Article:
If you work third shift, or at night, you know it is hard on your body and your mind. Thousands of years of evolution - along with regular daylight and darkness periods - have developed the norm of sleeping at night and working in the day time. It is hard to go against that nature, and it takes a toll. There is even an illness called shift work sleep disorder, according to Web.MD, which involves excessive sleepiness during working hours at night and not being able to sleep when off work during the day. There is a natural cycle our bodies have related to sleeping, waking, digestion and many other functions.
People who work #nightshift have more illnesses and more accidents
People who work at night have more illnesses and more accidents, and some of that is related to sleepiness. But, if you do work at night, you have to adjust to these conditions. Getting enough sleep, regardless of when it is, is crucial to good health, so adjusting your sleeping patterns is the most important thing you can do.
Regardless of when you work, or sleep, your body works best on a regular schedule. It is best sleep at the same time each day to get your body used to the routine. Keep to this schedule on weekends too, if possible. This is even more important working at night. There are a lot of distractions in the daytime that can make getting to sleep tough, so having that regular routine can help in that regard. As much as possible, stick to the idea of sleeping for a long period instead of several naps.
The important thing is to develop a regular sleeping pattern. If you get off work at 8 a.m., for example, you may want to go to sleep as soon as possible to have some time in the afternoon or early evening before you go to work. You could choose instead to sleep later and go to work right after waking up at night. This is a possibility too, but avoid the trap of getting caught up in running errands or being involved in stimulating activities just before you go to bed. Shift work means you also need a regular shift for when you sleep regardless of when that happens to be.
This is related to scheduling. If at all possible try to avoid rotating shifts while doing shift work. When you start to get used to sleeping at one time, and then changing that by changing shifts, your body has to start all over in adjusting to a sleeping routine. If you must do rotating shifts, some say it is easier to rotate forward, as in to day to evening to night, as opposed to the opposite direction. Adjusting your body to the night shift is hard enough, it is even harder when shift work means you have to keep changing that pattern.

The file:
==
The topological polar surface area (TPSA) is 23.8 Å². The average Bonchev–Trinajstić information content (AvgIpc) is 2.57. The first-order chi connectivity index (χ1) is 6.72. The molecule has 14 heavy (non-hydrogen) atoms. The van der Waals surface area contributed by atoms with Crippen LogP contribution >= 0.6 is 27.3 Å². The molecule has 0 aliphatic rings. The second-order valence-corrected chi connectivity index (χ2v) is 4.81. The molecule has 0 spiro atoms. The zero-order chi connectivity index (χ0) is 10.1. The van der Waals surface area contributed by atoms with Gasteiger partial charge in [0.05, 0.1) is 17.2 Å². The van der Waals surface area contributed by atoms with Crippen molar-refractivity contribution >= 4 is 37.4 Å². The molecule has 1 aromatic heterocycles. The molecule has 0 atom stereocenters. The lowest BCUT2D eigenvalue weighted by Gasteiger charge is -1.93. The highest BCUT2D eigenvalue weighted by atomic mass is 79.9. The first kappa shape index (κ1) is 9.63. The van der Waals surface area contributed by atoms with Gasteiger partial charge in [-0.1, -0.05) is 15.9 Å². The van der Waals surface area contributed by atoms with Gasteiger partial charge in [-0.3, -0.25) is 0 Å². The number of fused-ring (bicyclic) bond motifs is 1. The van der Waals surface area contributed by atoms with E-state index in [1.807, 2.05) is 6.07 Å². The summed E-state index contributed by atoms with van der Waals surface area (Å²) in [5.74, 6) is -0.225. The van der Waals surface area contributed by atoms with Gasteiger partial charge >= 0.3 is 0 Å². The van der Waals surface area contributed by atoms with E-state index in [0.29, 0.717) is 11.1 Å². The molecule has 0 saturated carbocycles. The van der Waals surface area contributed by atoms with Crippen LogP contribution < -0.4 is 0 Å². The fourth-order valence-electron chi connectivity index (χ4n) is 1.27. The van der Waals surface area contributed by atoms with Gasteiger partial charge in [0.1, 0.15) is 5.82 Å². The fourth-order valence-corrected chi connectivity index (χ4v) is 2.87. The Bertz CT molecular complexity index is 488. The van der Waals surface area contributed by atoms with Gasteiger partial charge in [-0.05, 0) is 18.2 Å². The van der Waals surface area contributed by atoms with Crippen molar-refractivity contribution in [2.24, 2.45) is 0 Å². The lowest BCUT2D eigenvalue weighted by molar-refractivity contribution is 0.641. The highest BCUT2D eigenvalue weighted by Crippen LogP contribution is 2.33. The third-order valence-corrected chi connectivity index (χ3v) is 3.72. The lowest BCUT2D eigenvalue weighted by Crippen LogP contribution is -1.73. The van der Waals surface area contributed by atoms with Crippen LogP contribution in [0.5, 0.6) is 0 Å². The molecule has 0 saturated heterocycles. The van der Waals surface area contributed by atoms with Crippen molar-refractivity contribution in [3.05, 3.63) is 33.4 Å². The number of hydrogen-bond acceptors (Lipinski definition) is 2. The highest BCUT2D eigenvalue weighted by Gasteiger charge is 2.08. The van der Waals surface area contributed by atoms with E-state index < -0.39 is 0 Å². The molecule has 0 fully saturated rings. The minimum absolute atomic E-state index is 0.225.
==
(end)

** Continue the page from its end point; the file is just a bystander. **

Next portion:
If you must do rotating shifts, rotate forward. Adjusting your body to #nightshift is hard otherwise..
Use heavy curtains, or some way to block out the light. Make the room you sleep in as dark as possible. The sunlight tells your brain it is daytime, so your body will not fall into as deep of a sleep as it might, if your brain were to slow down. Medical people call it the 'Circadian rhythm' which is an internal clock that tells our bodies when it is time to be asleep or awake. You may not be able to control when you have to work, but you can adjust lighting to get your internal clock to adjust to the light.
Just as you might avoid caffeine at night if you want to sleep at night, it is important to pay attention to your consumption in relation to when you want to sleep. If you want to sleep soon after work, avoid caffeine late in your shift, for example. Especially while making the adjustment to third shift work, you need to take advantage of any thing you can to help your body adjust. Keeping external stimulants out at certain times is just one way to aid in that effort.
If you want to sleep soon after #shiftwork, avoid caffeine late in your shift
It is also important to pay attention to when you eat and what you eat. A heavy meal before going to bed at night is not recommended, so don't do it when you are about to go to bed during the day either.
While doing shift work you need to adjust your sleeping quarters to promote sleep. The reverse strategy also works when you need to be awake. If you are working at night, keep things as bright a you can. Keep your workplace well lit and expose yourself to light as much as possible. Circadian rhythms work in keeping you awake as well as helping you sleep. Being exposed to light upon waking promotes alertness.
Photo courtesy xvire1969
Dr. Pushpa Chandra is a Vancouver based Naturopathic Physician with an integrative approach to healthcare. Her background includes over 27 years of acute care hospital experience as a registered nurse and 22 years at BC Children's Hospital in critical care, working with the province's sickest children. Her special interests include research in circadian rhythm disruption, sports medicine and pediatrics. As a competitive sports enthusiast, Dr Pushpa completed ultramarathons and marathons in all 7 continents including North Pole, Antarctica and Mt Everest. As a shift worker she has been using the ingredients of AWAKE and ASLEEP to boost her performance, endurance and overall health.
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